With Brexit on the horizon, the complexity of what this will mean for the UK healthcare industry is starting to be discussed. The potential consequences of Brexit could have far reaching effects across many areas including patient care, staffing, medical research, regulation, health policies and access of treatment abroad.
Although there are still many unanswered questions, healthcare professionals are keen to understand what Brexit may mean for them – and healthcare marketers are watching closely to help inform their future communications efforts.
Having looked at leading healthcare authorities’ views on how healthcare may change post-Brexit, we have identified 5 clear trends: Read on for Media Safari’s 5 top tips to ensure your communications efforts are in line with new healthcare policies and best practices set out in the mandate.
NHS spending may decrease over the next 5 years
Shortly after the referendum, Forbes highlighted the broken promise made by the Leave campaigners concerning the reallocation of £350 million to go towards NHS funding. It states that senior party leadership is now backtracking from this commitment, and the NHS continues to struggle with budgetary pressures. The Economic Intelligence Unit predicts that by 2020, the NHS will spend £135 less per head if the UK leaves the EU. With rising healthcare costs, it believes this will most certainly result in lower quality of care provision.The public will expect a cash injection into the NHS
Agreeing with this stance is the HSJ, which believes that following the false promises, the public now expects the NHS to receive a meaningful financial injection. Whereas in reality, the uncertain economic climate makes that even more unlikely than it was previously. It states that the best working assumption is that the NHS’s cash envelope will stay roughly as planned for the next two to three years
A loss of migrant workers could lead to staffing shortfalls
Looking at staffing issues within the NHS, The King’s Fund says that without the EU’s policy of freedom of movement and mutual recognition of professional qualifications within the EU, the NHS’ ability to fill vacancies will be affected. The healthcare think tank believes that given the current staffing shortfalls being experienced in both the health and social care sectors, the government must clarify its intentions on the ability of EU nationals to work in health and social care roles in the UK.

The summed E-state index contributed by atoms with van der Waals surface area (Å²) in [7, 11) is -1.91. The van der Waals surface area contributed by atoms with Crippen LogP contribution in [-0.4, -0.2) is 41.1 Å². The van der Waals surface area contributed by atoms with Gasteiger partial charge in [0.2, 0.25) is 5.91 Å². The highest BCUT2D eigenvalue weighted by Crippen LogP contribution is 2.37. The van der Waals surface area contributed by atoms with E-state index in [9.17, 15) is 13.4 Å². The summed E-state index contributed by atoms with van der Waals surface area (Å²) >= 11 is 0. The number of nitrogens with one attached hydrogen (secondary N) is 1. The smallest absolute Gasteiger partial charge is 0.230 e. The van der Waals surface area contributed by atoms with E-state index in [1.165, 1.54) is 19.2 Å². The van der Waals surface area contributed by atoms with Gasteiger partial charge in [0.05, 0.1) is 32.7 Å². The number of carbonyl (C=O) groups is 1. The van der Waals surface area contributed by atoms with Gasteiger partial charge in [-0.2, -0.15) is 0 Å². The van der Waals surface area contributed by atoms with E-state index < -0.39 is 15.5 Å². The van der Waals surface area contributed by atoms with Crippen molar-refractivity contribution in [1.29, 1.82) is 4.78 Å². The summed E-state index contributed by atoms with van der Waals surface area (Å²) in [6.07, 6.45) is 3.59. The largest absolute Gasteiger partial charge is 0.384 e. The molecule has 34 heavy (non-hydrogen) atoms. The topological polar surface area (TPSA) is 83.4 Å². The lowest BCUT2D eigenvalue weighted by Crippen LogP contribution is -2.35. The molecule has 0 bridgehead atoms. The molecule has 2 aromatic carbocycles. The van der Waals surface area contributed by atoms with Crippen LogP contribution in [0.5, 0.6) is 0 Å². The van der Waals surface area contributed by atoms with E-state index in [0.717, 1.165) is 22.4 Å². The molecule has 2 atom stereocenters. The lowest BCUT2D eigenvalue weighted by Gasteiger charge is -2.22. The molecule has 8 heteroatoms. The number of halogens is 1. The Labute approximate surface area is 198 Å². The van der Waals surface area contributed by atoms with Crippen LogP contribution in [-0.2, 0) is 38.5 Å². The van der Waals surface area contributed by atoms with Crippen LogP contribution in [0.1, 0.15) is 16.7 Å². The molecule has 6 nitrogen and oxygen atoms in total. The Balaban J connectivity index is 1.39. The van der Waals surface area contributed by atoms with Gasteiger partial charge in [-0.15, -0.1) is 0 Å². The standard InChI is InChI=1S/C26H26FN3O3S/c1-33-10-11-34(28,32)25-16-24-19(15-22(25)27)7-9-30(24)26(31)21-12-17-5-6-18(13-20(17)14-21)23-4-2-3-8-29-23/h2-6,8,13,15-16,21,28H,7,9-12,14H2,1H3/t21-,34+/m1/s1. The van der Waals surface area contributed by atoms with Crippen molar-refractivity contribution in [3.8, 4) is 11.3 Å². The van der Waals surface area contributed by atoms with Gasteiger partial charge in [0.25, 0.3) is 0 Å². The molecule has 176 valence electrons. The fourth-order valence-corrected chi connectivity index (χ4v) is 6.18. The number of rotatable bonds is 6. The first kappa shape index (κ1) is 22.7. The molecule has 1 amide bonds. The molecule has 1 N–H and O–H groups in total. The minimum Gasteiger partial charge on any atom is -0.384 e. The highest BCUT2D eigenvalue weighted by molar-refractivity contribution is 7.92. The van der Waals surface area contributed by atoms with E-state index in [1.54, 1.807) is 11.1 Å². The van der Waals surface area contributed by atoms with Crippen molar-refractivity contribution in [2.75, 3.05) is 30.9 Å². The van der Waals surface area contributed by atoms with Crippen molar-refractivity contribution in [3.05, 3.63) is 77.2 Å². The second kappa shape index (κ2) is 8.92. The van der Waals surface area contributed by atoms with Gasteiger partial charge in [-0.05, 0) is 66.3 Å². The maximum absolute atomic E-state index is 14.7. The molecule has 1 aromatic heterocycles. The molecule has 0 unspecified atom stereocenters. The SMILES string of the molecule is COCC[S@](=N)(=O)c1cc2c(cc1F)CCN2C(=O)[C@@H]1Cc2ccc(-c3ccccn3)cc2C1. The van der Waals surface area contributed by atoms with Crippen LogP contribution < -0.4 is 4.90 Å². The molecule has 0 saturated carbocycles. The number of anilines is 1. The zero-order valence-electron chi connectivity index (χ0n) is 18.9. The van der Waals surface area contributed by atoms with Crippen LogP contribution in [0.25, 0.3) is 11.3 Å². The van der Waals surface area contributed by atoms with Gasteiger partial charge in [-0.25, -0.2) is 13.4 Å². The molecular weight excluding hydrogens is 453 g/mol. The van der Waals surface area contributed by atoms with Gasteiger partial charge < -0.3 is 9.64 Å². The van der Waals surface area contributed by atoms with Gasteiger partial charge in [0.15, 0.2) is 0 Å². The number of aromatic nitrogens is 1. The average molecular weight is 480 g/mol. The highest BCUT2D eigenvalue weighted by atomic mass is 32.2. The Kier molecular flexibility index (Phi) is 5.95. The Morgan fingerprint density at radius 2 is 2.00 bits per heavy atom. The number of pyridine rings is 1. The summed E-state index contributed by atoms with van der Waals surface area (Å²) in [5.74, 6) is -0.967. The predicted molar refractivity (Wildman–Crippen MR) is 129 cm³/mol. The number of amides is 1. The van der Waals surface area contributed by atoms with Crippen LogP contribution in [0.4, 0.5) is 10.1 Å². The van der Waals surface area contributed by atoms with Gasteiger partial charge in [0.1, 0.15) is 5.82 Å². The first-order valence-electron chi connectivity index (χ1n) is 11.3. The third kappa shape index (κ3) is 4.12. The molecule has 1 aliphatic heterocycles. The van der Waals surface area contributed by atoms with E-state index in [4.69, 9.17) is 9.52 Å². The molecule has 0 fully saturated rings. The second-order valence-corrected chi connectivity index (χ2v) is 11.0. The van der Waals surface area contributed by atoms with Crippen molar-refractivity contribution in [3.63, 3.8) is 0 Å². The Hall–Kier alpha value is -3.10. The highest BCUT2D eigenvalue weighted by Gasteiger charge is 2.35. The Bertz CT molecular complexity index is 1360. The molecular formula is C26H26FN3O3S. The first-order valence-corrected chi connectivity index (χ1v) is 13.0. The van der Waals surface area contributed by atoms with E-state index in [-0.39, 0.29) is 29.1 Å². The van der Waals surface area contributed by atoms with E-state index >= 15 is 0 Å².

Funding for medical research may suffer
Looking at the medical research element, Jeremy Farrar, Head of the Wellcome Trust biomedical research foundation in London stated that the EU funding was a significant part of UK science funding and that this will lead to a dramatic drop in research funding, which will not be made up by charities or national government. He said, “The UK’s vote to leave the European Union is understandably causing considerable uncertainty for British science and research.”
The UK may have more freedom to discover new ways of working
Although proactively backing the Remain campaign, the BMJ has found some positives in the new EU relations; it states that the UK can now remove itself from the worst excesses of the European Working Time Directive which drove the UK’s doctors into shift working. Also by being released from the directive’s strictures, it believes the UK can develop new ways of working and training.
Whatever the UK’s relationship ultimately is with the EU, patient care, funding, R&D and other key drivers will still be high on the NHS agenda. Simon Stevens, NHS England Chief Executive has confirmed the NHS will press on with its work, regardless of the post-referendum political disruption as both Leave and Remain campaigned for a strong and better funded NHS. Ultimately, NHS England’s immediate priorities remain “completely unchanged” and they will be using the coming months to get on with what the NHS was set up to deliver, a great health service for patients and the public.
We stay tuned for more…..